I have always spent a considerable amount of time doing the graphics and trim schemes on my airplanes. I’ve read magazine articles and watched you tube videos about ways that other folks do these processes. This is one method I have learned that is a great time saver. It is most useful when your graphic contains several pieces that all need to be applied in correct relation to each other. I will use a recent repair on my “KWIKI” sport plane for the example. It started with some damage to the top wing covering. I cut away the affected areas and replaced the covering there. Now I am ready to re-do the graphics.
These are the materials you will need for the project;
- Windex glass cleaner with a mister or spray bottle to apply
- Sheet of plate glass ($2 at your home improvement center)
- Glad brand “Press’n Seal” (grocery store)
- Your graphic printed on ordinary typing paper
- A sharp exacto or break-away knife
- Your Monokote colors
- Masking tape
- Paper towels
- Squeegee or old credit card
Start by cutting a piece of Monokote just slightly larger than the paper your graphic is printed on. Clean your glass sheet with Windex until it is spotless.
Remove the backing from the Monokote, spray a coat of Windex on the glass, and squeegee the Monokote in place. An old credit card works well for this. Squeegee out as much of the Windex as possible. The idea is to get the Monokote really tight to the glass. Wipe up the excess Windex with a paper towel, and dry the surface well so masking tape will stick. Squeegee and dry again, if necessary.
Center the paper print-out over the Monokote, and tape it down. Begin to cut each line. Make sure that your cuts are connected. A sharp blade is critical here. Plan your cuts so that important parts of the template are not removed. If the paper tries to bunch up in front of the blade, either the blade is dull or else you are holding it at too steep of an angle. Try not to lift the blade during long lines or curves. Turn the glass sheet with your other hand, and continue the cut without lifting the blade. You will get smoother lines this way. With practice and experimenting, you will come up with techniques that work for you.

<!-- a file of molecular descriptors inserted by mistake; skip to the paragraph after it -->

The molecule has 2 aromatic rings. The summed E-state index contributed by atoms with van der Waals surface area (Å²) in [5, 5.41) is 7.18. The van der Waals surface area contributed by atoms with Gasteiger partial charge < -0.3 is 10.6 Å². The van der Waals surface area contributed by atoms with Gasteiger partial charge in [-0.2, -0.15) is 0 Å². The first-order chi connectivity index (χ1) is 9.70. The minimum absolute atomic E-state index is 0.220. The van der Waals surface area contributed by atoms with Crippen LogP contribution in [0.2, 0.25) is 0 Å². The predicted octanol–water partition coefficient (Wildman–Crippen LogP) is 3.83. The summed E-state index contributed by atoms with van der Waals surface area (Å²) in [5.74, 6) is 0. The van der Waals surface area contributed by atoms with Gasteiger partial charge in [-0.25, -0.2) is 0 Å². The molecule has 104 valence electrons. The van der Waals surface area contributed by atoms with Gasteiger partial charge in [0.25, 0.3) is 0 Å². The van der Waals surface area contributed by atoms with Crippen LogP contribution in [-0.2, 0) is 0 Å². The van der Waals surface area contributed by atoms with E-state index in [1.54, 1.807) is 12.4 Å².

Once you are finished cutting, remove the tape and template. Then carefully remove the scrap Monokote surrounding your graphic. Be prepared to cut any little remaining sections to free the scrap without lifting the graphic. Use a little patience here. It should come out like this…
Tear off a piece of Press’n Seal larger than the graphic. Place it over the graphic, and smooth it out with your hand. Then carefully burnish it down onto each section of the graphic with a thumb or finger. This adheres it to the Monokote. You will see the texture smoothing out as you burnish it down. The idea is to get it adhered to the Monokote every where so that you can lift the whole graphic off of the glass in one sheet. This process is similar to the one used in cut vinyl graphics.
Now clean the surface of the aircraft where you intend to apply the graphic. If it is a fuel powered aircraft, I like to use acetone or some solvent that will remove all traces of oil. Carefully pull the Press’n Seal from the glass sheet, making sure that the graphic comes with it. Burnish edges as needed to get each piece of the graphic started.
Locate the graphic on the surface it is to be applied to. Smooth it out, and make sure the alignment is where you want it. Using an iron set on low (about 200°) tack the graphic to the aircraft. Pay attention to the edges; you need them to be adhered enough that you can pull off the Press’n Seal, but you don’t want to get the Press’n Seal too hot.
When you have it all tacked down, slowly pull off the Press’n Seal. Use the iron to tack down any edges that still try to come up. Take your time. Once the Press’n Seal is removed, go over the graphic again with the iron set a little warmer (perhaps 250°). You will notice some gummy residue from the Press’n Seal adhesive. Clean this off now with acetone or other solvent. Also clean the shoe on the iron. Then seal the graphic down with a hot iron (300° – 325°). Again, pay attention to the edges, especially if it is a fueled airplane. Small wrinkles should shrink out at this time.
And here it is…
The opportunities are fairly endless. If you are patient, you can create intricate designs with this method. For a simple, one piece design you might want to use the Windex/sheet glass cutting method, but you won’t need the Press’n Seal.
A few more pictures of graphics that I have done this way…
There are some more tricks in the bag, but that’s it for today. I hope I’ve inspired you to do some creative graphic designs on your sport model. If you like the tips, feel free to like or share this page on facebook. Until next time, fly it low, inverted, and keep it out of the dirt!